New assessment confirms Atlantic menhaden is not overfished, invalidates previous models and data, and calls into question subsequent harvest cuts and job losses

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Today, the Atlantic States Marine Fisheries Commission released the 2014 Atlantic Menhaden Stock Assessment, vetting the health of the Atlantic menhaden stock. The new assessment overhauled the models and data sources used in the last assessment in 2012 with improved, more accurate methods.

By reevaluating the science, this new assessment reveals that the previous 2012 assessment was far too pessimistic and the subsequent cuts were perhaps unnecessary, when gauged against management objectives the Commission had identified.

Earlier today, the Atlantic States Marine Fisheries Commission (ASMFC) released the 2014 Atlantic Menhaden Stock Assessment, the first assessment since the highly contentious 2012 stock assessment. The Menhaden Fisheries Coalition is pleased that the 2014 assessment process evaluated and addressed the issues in the previous assessment. The results determined that the Atlantic menhaden stock is not overfished, and overfishing is not occurring. The 2014 assessment also corrects problems in the 2012 assessment report and invalidates that assessment’s methods and results, replacing them with more accurate models and data sources and setting a new standard in menhaden stock analyses.

Harvest cuts enacted in 2012 yielded economic hardship and job losses in many fishing communities, and proponents for these cuts have already cited this new assessment as justification for their agendas. But only one year affected by these cuts, 2013, factors into the date range used in this overhauled assessment. This new stock assessment is not a before-and-after comparison of conditions from 2012 before the harvest cuts to conditions in 2013 following their enactment. The 2014 Atlantic Menhaden Stock Assessment Report is a reevaluation of the species’ status dating all the way back to the beginning of its recorded history in the 1950s. The report finds that the stock’s healthy status appears largely unrelated to harvest cuts.

To improve the model, the assessment team first created two new regional adult abundance indices, generated using nine fishery-independent survey data sources. To better reflect fishery catches, the assessment modeled the northern bait, northern reduction, southern bait, and southern reduction components of the fishery separately, and applied dome-shaped selectivity to each of the fisheries to provide the best-possible information on the age of fish caught by the commercial fishery. Previously assumed menhaden maturity schedules were also reanalyzed and corrected. Finally, the draft assessment underwent, and comfortably passed, a rigorous peer-review.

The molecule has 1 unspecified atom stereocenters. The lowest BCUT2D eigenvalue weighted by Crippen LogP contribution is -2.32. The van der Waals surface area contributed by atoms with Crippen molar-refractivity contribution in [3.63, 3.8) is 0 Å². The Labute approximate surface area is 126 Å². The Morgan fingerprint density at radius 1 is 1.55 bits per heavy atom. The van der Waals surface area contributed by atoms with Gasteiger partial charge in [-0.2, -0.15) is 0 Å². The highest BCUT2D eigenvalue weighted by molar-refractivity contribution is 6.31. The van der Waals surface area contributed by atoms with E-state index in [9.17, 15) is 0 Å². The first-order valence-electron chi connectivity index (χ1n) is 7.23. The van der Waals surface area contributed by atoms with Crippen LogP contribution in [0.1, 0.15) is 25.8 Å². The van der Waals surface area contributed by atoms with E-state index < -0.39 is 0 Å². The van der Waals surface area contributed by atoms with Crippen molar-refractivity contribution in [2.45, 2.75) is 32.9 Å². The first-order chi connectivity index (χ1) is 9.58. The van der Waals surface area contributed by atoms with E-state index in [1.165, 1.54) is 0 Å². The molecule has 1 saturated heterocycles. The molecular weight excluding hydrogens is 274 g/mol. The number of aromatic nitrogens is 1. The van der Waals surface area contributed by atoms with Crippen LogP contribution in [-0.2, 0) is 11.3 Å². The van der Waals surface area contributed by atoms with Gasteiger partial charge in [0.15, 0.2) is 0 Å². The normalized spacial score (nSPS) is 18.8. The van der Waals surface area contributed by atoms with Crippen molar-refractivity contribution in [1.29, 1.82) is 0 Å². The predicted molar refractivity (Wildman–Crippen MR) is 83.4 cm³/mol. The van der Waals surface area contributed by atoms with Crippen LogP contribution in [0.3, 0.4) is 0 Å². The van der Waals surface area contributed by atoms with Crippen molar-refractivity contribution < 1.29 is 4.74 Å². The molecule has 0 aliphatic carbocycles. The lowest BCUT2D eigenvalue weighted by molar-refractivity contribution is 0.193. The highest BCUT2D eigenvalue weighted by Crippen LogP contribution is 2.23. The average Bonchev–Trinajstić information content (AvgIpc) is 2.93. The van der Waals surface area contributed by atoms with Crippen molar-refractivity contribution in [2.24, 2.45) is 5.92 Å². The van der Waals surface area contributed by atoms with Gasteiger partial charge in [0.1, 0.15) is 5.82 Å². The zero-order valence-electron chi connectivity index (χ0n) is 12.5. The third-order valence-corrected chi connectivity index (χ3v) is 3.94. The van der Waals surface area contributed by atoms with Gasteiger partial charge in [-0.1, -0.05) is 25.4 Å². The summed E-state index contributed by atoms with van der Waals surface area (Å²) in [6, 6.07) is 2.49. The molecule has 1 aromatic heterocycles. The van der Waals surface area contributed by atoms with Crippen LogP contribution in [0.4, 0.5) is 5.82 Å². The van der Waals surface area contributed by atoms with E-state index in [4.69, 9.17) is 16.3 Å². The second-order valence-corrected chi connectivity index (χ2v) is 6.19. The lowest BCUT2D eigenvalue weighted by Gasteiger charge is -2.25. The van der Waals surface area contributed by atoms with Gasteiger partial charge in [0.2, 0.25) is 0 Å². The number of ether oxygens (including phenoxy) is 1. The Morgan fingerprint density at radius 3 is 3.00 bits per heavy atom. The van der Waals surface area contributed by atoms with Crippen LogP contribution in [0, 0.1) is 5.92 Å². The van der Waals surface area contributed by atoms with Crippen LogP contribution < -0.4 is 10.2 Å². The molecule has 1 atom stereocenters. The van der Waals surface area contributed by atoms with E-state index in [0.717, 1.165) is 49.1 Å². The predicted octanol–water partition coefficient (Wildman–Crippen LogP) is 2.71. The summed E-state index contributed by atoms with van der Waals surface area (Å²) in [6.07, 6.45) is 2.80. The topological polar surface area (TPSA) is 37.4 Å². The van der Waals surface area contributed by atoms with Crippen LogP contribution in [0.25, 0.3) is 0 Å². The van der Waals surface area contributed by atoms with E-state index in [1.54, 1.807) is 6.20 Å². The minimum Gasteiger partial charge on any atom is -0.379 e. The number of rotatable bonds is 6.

According to the new assessment, the fishery is experiencing some of its lowest levels of fishing mortality recorded since 1955. In addition, the stock is projected to be about 170 percent of its target abundance level measured in terms of fecundity—that is, annual egg production. In terms of spawning stock biomass, or the total estimated weight of the mature population, the menhaden population is near record levels and is currently well above historic averages. A comparison of estimates published in the 2012 and 2014 assessments, such as estimations of abundance or fecundity, demonstrates the vast differences between the flawed 2012 assessment and the more comprehensive 2014 assessment.

The Menhaden Fisheries Coalition supports this revitalized approach to understanding the Atlantic menhaden stock. The Menhaden Fisheries Coalition strongly advocated for several of these changes to stock assessment science in 2012, including corrections to retrospective patterns, addressing inconsistencies in collectively evaluating the four distinct fisheries, and using the dome-shaped selectivity curve, among other revisions.

This new assessment exemplifies the impact of pursuing and incorporating the best available science in menhaden management. By reevaluating the science, this new assessment reveals that the previous 2012 assessment was far too pessimistic and the subsequent cuts were perhaps unnecessary, when gauged against management objectives the Commission had identified. If these models and data sources were available in 2012, it appears the assessment would have yielded significantly different results. The report’s new models and data sources uncovered the discrepancies underlying the 2012 stock assessment report, and now addresses these issues and disparities, setting an exemplary precedent for future stock assessments of this species.

About the Menhaden Fisheries Coalition
The Menhaden Fisheries Coalition is a collective of menhaden fisherman, related businesses, and supporting industries. Comprised of over 30 businesses along the Atlantic and Gulf coasts, the Menhaden Fisheries Coalition conducts media and public outreach on behalf of the menhaden industry to ensure that members of the public, media, and government are informed of important issues, events, and facts about the fishery.

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Robert Vanasse
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